Sections of 34 roads, including main thoroughfares such as Route 27, Route 184, North Main Street, Main Street in the borough, Pequot Trail, River Road in Pawcatuck and Al Harvey Road, all were closed or partially blocked on Thursday. Simmons said he expected roads to be reopened by Thursday night, as highway department crews were clearing streets as soon as Eversource crews shut off power.
Residents flocked to the borough to take photos of waves at Stonington Point and of a massive tree that had fallen onto a stately home at 176 Water St. on the west side of Wadawanuck Square. Borough Fire Chief Jeff Hoadley said the tree broke some windows and soffits and allowed water to enter the second floor of the house. He said it did not take down any wires, as they are located on the other side of the street. Hoadley said he expected crews using a crane to take down the tree Friday. The section of Water Street by the home will remain closed until then.
By 2:15 p.m. Thursday, 2,691 customers, almost 25 percent of the 10,878 Eversource customers in town, were without power. In neighboring Westerly, almost 90 percent, or more than 13,400, customers were without power as of 1 p.m., forcing many businesses to close for the day. Schools in both Stonington and Westerly were closed.
Simmons said the situation was particularly bad on Masons Island, where many old trees and power lines came down. He said at one point the western edge of the Masons Island causeway was underwater due to high tide.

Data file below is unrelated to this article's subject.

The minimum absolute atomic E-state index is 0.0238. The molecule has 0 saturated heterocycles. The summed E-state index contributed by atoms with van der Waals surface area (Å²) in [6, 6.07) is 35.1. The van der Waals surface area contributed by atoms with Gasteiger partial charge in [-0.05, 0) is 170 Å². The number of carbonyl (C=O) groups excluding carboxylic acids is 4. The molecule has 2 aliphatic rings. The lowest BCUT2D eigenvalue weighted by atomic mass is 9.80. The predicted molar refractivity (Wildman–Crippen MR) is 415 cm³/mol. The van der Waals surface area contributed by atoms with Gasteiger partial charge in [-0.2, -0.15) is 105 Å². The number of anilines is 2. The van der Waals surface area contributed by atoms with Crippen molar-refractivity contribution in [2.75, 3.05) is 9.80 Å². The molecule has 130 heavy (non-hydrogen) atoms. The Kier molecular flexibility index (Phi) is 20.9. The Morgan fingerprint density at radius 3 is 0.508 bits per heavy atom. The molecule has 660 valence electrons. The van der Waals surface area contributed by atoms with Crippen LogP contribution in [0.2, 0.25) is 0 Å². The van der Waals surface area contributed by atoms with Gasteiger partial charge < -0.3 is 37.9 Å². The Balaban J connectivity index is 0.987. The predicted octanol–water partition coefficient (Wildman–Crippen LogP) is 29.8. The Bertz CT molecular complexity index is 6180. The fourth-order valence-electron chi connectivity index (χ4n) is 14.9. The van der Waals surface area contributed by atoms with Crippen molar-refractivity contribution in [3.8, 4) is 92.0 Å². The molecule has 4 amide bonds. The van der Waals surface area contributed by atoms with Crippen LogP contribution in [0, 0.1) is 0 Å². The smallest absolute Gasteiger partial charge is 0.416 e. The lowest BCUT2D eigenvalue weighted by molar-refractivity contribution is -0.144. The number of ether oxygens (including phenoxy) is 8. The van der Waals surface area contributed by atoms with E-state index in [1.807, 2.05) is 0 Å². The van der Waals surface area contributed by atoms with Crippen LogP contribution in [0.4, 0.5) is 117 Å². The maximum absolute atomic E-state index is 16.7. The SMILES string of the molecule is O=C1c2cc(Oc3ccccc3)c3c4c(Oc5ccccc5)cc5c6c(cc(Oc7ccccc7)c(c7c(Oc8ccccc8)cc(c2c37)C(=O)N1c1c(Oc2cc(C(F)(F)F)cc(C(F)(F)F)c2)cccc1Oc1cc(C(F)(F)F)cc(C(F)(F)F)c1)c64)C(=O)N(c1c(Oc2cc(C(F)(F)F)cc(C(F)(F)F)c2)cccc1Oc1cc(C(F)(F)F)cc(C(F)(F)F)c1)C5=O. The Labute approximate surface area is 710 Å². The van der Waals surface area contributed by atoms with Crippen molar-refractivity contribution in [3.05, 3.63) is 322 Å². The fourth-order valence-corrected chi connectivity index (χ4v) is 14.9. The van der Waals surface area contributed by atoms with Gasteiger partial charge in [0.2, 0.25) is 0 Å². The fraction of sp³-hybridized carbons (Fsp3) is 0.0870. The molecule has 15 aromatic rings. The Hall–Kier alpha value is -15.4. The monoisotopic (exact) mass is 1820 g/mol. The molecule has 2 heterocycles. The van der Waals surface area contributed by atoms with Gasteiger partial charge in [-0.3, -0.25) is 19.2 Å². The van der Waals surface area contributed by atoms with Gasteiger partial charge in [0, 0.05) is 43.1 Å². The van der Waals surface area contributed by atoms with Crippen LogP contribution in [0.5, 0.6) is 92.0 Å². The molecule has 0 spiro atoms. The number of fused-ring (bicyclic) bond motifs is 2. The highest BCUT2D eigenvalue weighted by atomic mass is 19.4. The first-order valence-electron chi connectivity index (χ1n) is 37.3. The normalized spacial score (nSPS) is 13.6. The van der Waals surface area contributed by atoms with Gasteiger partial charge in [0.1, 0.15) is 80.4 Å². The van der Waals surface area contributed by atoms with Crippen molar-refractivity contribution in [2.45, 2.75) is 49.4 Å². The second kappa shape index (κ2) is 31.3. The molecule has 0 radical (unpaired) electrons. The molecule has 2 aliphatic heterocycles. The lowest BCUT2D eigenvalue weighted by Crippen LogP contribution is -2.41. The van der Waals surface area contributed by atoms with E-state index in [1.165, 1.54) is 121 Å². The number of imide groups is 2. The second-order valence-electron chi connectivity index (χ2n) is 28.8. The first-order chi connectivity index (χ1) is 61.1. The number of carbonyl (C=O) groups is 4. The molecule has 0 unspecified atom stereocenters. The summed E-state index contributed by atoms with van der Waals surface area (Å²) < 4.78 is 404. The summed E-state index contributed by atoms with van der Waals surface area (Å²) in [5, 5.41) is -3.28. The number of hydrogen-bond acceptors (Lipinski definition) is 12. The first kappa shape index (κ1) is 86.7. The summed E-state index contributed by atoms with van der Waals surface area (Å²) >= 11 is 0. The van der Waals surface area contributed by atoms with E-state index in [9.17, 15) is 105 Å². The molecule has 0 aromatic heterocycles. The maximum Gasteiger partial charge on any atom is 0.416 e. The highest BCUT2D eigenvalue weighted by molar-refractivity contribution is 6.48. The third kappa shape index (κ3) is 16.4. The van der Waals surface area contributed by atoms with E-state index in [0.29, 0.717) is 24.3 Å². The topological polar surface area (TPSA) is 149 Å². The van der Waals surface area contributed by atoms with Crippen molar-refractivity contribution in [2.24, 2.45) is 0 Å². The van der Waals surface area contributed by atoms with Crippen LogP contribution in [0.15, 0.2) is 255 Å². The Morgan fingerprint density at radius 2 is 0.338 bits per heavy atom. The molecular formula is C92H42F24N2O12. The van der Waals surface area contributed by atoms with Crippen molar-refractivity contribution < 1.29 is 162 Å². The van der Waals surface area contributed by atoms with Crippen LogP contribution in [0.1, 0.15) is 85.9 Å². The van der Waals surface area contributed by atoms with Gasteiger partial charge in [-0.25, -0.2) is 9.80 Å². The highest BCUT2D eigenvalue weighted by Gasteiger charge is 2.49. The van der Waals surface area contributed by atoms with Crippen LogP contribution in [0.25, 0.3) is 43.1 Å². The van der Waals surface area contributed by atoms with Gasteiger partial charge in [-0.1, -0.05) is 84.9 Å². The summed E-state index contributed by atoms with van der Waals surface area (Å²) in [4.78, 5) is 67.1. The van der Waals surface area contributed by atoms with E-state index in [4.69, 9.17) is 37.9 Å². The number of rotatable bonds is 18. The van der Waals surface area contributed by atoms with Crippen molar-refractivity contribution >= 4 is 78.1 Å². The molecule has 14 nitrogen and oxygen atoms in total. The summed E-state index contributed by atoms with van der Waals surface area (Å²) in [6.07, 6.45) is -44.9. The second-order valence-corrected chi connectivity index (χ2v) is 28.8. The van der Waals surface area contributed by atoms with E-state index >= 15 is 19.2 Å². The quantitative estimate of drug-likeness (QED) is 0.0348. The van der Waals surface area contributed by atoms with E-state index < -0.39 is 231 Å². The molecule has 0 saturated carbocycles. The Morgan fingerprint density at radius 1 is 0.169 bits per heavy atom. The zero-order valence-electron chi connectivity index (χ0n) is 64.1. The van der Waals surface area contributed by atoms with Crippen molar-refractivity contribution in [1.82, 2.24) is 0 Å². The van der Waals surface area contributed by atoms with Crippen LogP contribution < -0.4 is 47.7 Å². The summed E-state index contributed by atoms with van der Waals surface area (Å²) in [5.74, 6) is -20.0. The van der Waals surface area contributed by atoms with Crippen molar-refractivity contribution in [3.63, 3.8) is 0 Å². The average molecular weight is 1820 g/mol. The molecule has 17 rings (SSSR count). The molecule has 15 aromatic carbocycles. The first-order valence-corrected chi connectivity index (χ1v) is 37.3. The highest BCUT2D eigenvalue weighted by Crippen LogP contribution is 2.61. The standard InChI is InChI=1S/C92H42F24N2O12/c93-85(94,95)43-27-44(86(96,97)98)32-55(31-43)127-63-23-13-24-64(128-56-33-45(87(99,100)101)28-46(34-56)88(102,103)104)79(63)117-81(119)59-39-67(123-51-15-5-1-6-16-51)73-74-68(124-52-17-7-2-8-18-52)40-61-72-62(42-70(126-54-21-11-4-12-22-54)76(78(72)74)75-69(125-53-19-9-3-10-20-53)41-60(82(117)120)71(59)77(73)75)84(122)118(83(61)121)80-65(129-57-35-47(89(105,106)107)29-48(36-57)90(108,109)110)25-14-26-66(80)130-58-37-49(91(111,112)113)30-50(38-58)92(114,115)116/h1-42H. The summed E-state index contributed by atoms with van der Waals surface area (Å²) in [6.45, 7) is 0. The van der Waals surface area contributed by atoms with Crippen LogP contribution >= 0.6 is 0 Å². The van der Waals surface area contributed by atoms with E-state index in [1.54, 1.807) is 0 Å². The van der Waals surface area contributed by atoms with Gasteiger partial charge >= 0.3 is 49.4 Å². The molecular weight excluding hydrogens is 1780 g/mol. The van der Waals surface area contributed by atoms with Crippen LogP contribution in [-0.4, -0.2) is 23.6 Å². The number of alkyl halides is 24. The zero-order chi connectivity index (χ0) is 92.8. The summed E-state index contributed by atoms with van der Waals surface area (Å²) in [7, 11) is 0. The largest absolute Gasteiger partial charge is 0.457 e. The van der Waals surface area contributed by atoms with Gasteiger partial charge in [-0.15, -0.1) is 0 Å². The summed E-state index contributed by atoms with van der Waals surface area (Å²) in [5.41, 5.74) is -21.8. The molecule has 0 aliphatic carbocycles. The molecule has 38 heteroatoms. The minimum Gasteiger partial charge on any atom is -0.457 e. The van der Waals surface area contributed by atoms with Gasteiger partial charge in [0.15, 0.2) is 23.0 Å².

Stonington police Capt. Todd Olson cautioned residents to avoid downed trees due to the potential of live wires.
East Lyme saw some minor flooding and road closures, police Chief Mike Finkelstein said, with mostly residential areas affected. A tree came down at Giants Neck near Niantic and there was flooding by Crescent Beach, he said.
At 2:30 p.m., 758 of East Lyme's 10,099 Eversource customers were without power. That number had dwindled to 142 by 8:40 p.m.
Groton City had two minor incidents, according to fire Capt. Mark Cassidy: a tree fell on some wires on Nathan Hale Road and water leaked through a roof. Fire Chief Ted Sargent said the department had received only a few calls for downed wires and there weren't flooding issues.
Groton Town Police Chief Louis J. Fusaro Jr. said some trees blocked the roadway on West Mystic Avenue, and Route 12 near Crystal Lake flooded. Firefighters assisted a partially submerged car close to Poquonnock Bridge.
As of 8:40 p.m., 335 of Groton's 5,623 Eversource customers remained without power.
Norwich Public Works Director Patrick McLaughlin said his city had some localized flooding at the height of the storm, on Dunham, Asylum and West Town streets. He said it's probably the worst time of year for so much rain because leaves can cover and clog catch basins.
Norwich Public Utilities spokesperson Chris Riley said by email that a couple of houses had flooded basements, and early Thursday morning there was one power outage impacting the Laurel Hill area when a tree fell, breaking a utility pole. Initially about 1,000 customers were out of power, but crews were able to quickly restore electricity to all but 52. The town anticipated having the pole replaced and all power restored by about 5 p.m.
Waterford's alert system sent out emails Thursday morning saying a tree had fallen on overhead wires, temporarily closing Pepperbox Road, and another warned of "considerable flooding" at the intersection of Route 156 and Route 213.
At 2:30 p.m. Thursday, 879 of Waterford's 9,812 Eversource customers were without power. Only 149 remained without power at 8:45 p.m.
Day Staff Writer Greg Smith contributed to this report.